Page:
Saturday, September 18, 2010

Day 24: Something that makes you cry, in great detail

I don't know if many of you know this but in the last few years I have become a huge advocate and lover of the pit bulls. They have a notorious reputation for being these horrible, violence, vicious dogs which has only grown because of incorrect media coverage or owners that use them for defense and physical protection. To be fair, I used to be scared of these dogs too until I met my last boyfriend who loved the adorable pit bull. Across the street from my old apartment, a neighbor had a huge mastiff/pit bull mix that got out of the backyard one day. We saw him wandering around and after a very cautious introduction, we felt it was safe to have him stay in the house until the owner came home. This dog was huge with the biggest, sloppiest grin you have ever seen. I was taking a nap and he crawled right into bed with me and just took his own little nap for a few minutes.
From Dogtown's website. 
There are pit bulls that are trained to fight and protect their owners which may result in attacks and injuries but they are no more responsible for attacks and injuries than any other dog breed out there. The difference is that the news media actually reports more pit bull attacks than any other breed and misidentifies dogs as pit bulls more often than not. There are cities and states that have ban this breed and it makes me so sad.

"According to the American Temperament Test Society, Pit Bulls pass the test with flying colors.  In fact, the Pit Bull scores 82% or more.  The success of Pit Bulls in this series of tests proves they are not naturally mean or violent."

One of the biggest stories involving pit bulls that broke in the past few years is the Michael Vick case. There was an excellent show on Animal Planet about his case and what happened with the dogs afterward. It truly makes me sick that this is what people do to animals. Michael Vick is only one prominent example of why these dogs have the reputations they do but also how resilient they can be as well. Vick had over 66 dogs in his backyard along with a dog training complex behind his property and he along with three other men were indicted on felony charges for dog fighting activity over a six-year period.  Charges included: breeding and training fighting dogs, hosting dogfights, killing dogs considered unable to fight and traveling out of state for dog fights. Many of the dogs were put into confinement for further observation and many non-profit agencies from across the country took the dogs in. A Motion was filed in Virginia U. S. District Court to move all but one dog to foster families or sanctuaries. Evaluation reports revealed that only one dog displayed aggression towards humans and numerous dogs presented "no threat to other animals." Vick was sentenced to 23 months in federal prison. Three days later, the USDA signed 10 dogs over to BAD RAP's permanent custody.  22 Pit Bulls were sent to Best Friends Sanctuary in Utah where they will spend the remainder of their days.  (Source) Vick was later ordered to pay over $1 million dollars to cover court and adoption fees as well as life long care for those dogs unable to be adopted.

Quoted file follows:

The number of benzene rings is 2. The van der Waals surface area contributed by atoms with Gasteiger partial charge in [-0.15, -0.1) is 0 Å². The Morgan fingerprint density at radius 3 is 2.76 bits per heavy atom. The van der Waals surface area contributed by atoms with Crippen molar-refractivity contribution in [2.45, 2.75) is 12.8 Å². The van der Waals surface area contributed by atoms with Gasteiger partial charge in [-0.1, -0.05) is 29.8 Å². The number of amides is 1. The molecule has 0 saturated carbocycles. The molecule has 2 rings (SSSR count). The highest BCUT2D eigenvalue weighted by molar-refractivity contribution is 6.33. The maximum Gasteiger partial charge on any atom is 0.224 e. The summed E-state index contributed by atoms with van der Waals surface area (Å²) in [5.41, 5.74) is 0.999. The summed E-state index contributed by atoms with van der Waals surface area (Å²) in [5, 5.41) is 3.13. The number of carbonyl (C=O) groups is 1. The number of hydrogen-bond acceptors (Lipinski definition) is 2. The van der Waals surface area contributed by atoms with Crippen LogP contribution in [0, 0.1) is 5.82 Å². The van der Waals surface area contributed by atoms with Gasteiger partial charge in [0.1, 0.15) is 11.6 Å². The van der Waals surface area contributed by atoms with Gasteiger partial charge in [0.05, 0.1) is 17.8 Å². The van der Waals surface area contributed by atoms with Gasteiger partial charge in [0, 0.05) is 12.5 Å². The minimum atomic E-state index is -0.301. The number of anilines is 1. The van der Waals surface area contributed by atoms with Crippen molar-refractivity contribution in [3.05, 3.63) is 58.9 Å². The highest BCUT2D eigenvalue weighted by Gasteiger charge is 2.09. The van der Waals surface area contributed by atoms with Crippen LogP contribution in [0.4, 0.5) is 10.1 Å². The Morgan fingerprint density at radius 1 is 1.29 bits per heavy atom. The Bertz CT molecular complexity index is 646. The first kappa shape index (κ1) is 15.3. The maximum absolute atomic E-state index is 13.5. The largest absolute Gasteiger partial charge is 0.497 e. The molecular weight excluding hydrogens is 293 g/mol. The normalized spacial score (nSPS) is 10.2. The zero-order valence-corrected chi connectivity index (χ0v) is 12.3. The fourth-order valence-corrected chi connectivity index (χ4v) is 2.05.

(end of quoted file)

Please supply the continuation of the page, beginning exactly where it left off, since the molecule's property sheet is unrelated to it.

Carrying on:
Going along with that, the mistreatment of any animal makes me cry instantly. Each time I have watched "Animal Precinct" or "Dogtown" I absolutely cry my eyes out. Both are amazing organizations that operate solely on donations.

There are many documentaries about pets that were left when Hurricane Katrina hit and they are all equally heartbreaking.
Dark Water Rising 
Katrina's Animal Rescue
I don't remember the exact one that I watched but I did have to watch it alone and with an endless supply of tissue nearby.

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